• In a repellent turn to a repellent story, a suspected racial-bias attack turns out to be a gay bash turns out to be a robbery. Four Sheepshead Bay youths are charged with luring a man via e-mail to a Plumb Beach cruising spot to rob him; the victim broke free, fled, and was struck by a car. Prosecutors say the hate-crime tag still applies. [amNY]
• Rep. Chris Shays, the GOP congressman from Connecticut, achieves the impossible by somehow managing to lower the discourse level of the Foley scandal. How? By bringing up, apropos of nothing, Ted Kennedy’s Chappaquiddick incident. Early and Often’s take here. [NYDN]
• The Columbia Queer Alliance is puzzled by the light attendance of the public-makeout event it staged on the university’s Low Library steps. The turnout reportedly shrank ten times compared to last year’s, despite an effort to involve the shy and the single (who were offered apples to kiss). [Bwog]
• And the Post’s Andrea Peyser unleashes a jaw-dropping attack on “sluttish, revolting monster” Madonna for “raping Malawi” (by adopting an African child). Choice quote: “Madonna has traveled far beyond her… loser antics to grab attention — and flesh.” Don’t worry, a slave auction gets mentioned too. [NYP]
it just happened
UES Plane Crash: The Latest NewsHere’s what we know about the Upper East Side plane crash. Yankees pitcher Cory Lidle owned and piloted the plane; he died in the crash, and his passport was found on the street near the crash site. The FAA says Lidle had a fuel problem and issued a Mayday shortly before the crash. The FBI says that Lidle was the only person on the plane, contradicting earlier reports suggesting there was at least one passenger. News reports say there’s at least one other fatality, but there are no specifics. There’s no word on injuries within the building, although two apartments are said to have suffered serious damage, and the scar to the building’s façade is self-evident. The evacuation proceeded smoothly; the 50-story tower emptied within minutes.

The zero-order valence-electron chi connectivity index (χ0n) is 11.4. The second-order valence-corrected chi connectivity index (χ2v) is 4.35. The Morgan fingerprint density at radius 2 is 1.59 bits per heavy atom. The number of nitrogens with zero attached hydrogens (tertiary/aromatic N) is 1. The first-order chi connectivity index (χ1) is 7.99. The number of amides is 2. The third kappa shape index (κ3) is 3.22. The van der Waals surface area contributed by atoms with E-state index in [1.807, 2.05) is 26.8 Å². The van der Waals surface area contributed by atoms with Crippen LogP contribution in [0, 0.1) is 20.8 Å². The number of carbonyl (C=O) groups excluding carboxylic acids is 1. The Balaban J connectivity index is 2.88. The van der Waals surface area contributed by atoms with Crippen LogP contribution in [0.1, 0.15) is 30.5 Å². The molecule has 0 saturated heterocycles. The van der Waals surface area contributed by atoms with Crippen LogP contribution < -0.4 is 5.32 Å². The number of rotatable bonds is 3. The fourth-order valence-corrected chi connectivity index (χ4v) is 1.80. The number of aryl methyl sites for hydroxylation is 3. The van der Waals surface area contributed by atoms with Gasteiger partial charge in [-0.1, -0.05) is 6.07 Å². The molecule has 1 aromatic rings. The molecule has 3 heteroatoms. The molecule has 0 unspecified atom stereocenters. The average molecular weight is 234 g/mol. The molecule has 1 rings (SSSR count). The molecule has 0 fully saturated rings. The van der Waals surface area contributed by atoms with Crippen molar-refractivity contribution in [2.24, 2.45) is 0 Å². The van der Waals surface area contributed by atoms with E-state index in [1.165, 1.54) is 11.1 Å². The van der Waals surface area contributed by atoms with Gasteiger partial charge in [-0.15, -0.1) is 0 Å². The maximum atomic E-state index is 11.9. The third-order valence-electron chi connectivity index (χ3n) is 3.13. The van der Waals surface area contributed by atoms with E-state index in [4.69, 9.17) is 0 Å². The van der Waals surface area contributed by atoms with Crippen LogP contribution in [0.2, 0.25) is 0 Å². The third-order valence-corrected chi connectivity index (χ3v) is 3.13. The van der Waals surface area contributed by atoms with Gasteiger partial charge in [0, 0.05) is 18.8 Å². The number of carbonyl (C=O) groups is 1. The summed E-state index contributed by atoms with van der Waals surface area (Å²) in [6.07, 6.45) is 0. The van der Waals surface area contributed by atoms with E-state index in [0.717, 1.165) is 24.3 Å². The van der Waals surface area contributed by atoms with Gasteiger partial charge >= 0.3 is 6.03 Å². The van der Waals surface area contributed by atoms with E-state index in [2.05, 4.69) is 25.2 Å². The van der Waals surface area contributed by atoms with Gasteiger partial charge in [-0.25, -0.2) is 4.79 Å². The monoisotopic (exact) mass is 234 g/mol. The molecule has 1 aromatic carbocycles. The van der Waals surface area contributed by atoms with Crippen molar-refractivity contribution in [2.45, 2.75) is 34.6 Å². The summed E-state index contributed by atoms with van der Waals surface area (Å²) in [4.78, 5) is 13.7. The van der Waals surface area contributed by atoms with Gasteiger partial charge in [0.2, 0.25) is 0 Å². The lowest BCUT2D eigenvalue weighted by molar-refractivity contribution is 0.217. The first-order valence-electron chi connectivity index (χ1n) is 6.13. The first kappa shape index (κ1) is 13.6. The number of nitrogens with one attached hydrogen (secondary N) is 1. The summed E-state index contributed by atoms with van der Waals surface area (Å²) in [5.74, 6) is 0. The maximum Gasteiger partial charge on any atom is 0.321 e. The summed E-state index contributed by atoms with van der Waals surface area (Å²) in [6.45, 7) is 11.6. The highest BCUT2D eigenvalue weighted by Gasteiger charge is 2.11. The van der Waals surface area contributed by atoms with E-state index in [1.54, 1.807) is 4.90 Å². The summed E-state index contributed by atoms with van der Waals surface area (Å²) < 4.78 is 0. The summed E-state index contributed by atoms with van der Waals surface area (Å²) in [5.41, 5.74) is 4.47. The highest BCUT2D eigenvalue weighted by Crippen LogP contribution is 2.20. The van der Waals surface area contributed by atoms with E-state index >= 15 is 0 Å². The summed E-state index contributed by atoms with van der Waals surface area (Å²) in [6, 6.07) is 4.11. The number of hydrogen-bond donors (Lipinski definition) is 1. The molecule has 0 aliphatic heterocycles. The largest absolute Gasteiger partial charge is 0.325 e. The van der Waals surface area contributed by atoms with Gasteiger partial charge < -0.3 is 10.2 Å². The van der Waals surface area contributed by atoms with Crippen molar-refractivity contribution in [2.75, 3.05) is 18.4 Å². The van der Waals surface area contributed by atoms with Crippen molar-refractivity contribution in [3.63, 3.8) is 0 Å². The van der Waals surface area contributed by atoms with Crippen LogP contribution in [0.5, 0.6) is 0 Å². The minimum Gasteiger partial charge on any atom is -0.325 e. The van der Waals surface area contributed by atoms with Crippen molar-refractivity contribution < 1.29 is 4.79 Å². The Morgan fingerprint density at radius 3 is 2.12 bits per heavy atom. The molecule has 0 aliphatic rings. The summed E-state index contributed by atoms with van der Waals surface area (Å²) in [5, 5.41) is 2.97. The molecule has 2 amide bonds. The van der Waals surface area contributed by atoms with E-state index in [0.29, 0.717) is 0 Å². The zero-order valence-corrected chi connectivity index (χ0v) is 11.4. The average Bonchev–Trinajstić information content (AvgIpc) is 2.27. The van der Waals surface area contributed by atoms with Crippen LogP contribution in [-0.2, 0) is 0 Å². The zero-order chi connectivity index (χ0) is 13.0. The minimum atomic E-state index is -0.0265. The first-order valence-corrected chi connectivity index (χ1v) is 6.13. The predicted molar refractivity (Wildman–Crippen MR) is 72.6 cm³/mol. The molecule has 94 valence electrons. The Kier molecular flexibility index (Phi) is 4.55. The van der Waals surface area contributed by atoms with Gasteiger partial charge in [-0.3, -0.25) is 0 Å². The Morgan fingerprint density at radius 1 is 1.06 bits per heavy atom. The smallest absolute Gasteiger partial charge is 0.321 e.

Some coverage: New York’s Michael Idov reported from the crash scene. CNN has been covering all the latest developments. In September, Lidle discussed his love of flying — and his newly purchased airplane — with the Times. The FAA has the plane’s registration on file. The Yankees Website offers Lidle’s stats. And ESPN has a grim and rather long list of athletes who died in plane crashes.
UPDATE, 6:30 p.m.: 7Online.com is reporting that Lidle was carrying a passenger, a flight instructor, who was the other fatality. In a press conference, Mayor Bloomberg said that the plane left Teterboro airport at 2:30 p.m., circled the Statue of Liberty, and headed north up the East River, in compliance with air-traffic rules. Then the plane lost contact with controllers, he said, and was seen on radar flying near the 59th Street Bridge. A 911 call about the crash arrived at 2:42 p.m. Bloomberg also said no further fatalities were found in the apartment building.